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Understanding the Procedure of Dental Fillings

Dental filling is one of many dental restorative treatments in a dentist’s arsenal to make your smile better. It is used to repair tooth decay, minor tooth fractures, or damaged surfaces of teeth.

The materials used for dental fillings include gold, resin fillings, special plastic, porcelain, composite and silver amalgam. These same materials can be used for repairing the teeth surfaces for improved chewing and biting.

Dental fillings are mostly utilized to treat tooth sensitivity, which occurs due to tooth decay caused by enamel loss. In extreme cases, when decay has penetrated deep into the tooth, a dental filling on its own will not be able to fix the problem. Such cases require alternative or additional procedures like:

  • Root canals – when the decay starts to effect the tooth’s nerves i.e. becomes infected with bacteria, a root canal will need to be conducted.
  • Dental Implants – incase the extent of decay is such that the tooth has to be extracted, the dentist recommends a dental implant or dental bridge to replace the tooth.
  • Dental crowns – if a tooth is unable to support itself even after a dental filling, a dental crown may be inserted to give it extra support.

Cost of Dental Fillings

The total cost of dental fillings depends on several factors such as the kind of filling material you choose. An amalgam filling will be less expensive than a composite resin filling. Other factors that impact the cost are the dentist’s charges, the location of the filling, your dental insurance coverage, and the number of fillings required. However, an amalgam filling can cost from $110 to $200 while a composite resin filling can cost around $135 to $240.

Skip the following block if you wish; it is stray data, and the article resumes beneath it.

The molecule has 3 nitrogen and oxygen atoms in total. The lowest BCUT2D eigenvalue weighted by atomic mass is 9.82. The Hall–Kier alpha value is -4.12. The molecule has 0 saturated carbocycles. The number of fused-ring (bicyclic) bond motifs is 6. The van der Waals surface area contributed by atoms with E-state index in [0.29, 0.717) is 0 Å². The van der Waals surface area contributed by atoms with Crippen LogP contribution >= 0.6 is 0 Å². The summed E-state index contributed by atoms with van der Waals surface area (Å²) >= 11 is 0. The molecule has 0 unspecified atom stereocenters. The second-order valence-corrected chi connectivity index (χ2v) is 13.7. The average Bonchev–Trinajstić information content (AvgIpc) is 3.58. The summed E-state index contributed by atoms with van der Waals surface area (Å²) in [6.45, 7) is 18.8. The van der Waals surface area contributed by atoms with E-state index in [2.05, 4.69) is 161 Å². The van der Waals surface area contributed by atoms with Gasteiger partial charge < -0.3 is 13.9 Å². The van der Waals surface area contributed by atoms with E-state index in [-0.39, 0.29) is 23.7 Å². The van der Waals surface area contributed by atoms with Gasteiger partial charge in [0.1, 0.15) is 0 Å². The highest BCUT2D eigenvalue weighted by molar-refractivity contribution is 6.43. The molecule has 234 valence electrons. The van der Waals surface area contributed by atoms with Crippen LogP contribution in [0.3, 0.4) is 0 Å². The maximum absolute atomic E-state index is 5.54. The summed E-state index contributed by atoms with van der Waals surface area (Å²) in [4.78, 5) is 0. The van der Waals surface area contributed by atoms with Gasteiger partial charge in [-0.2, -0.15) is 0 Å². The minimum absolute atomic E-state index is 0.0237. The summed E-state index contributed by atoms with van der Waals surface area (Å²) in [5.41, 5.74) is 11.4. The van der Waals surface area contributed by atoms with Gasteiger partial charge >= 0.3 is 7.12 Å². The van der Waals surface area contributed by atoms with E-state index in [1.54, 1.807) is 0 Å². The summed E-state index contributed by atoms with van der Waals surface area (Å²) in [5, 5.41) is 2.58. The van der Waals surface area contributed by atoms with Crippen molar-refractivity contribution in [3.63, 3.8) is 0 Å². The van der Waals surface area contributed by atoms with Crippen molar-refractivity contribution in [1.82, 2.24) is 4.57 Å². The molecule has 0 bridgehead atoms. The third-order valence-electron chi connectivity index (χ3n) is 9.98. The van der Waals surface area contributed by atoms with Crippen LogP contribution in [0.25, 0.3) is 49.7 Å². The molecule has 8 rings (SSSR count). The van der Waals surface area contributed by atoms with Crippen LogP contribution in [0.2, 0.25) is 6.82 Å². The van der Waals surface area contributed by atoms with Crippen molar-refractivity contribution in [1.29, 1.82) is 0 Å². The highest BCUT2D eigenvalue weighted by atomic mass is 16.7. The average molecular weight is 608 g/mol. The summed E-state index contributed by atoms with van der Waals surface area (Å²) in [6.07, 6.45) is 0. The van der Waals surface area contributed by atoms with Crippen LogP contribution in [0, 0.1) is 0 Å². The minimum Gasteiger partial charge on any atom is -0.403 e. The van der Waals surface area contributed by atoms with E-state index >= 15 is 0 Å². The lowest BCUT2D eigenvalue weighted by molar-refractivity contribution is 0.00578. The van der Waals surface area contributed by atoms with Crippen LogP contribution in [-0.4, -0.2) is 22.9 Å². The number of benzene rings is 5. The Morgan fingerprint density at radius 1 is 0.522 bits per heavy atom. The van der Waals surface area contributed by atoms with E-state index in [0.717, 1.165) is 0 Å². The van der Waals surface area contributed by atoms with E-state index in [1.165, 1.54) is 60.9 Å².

The Procedure of Dental Fillings

  • First and foremost, your dental will use local anesthesia to numb the area surrounding the tooth that needs to be filled.
  • With an air abrasion tool, laser or drill the dentist will remove the debris and bacteria.
  • Next, the dentist will make sure that the tooth is completely free of the bacteria and debris by gently probing and testing the area.
  • After being sure no residual debris remains, the dentist will isolate the tooth so as to prevent any moisture, in the form of saliva, mixes with the bonding.
  • In case the decay is closer to the roots of the tooth, the dentist will take actions to protect the nerves like lining the tooth with composite resin or glass ionomer.
  • Next, the bonding process for which the dentist uses several adhesives quickly followed by the composite material. The composite matches the color of the teeth.
  • The dentist hardens the composite by using a curing light, which generates such high levels of heat that it becomes blue.
  • Lastly, once the composite sets, the dentist will shape it according to the patient’s dental structure and trim away any excess edges. Finally, he will polish the filling to give a refined effect.

After the dental filling, your dentist will explain to you the steps you will need to take to stop any future cavities forming around the filled area and other teeth.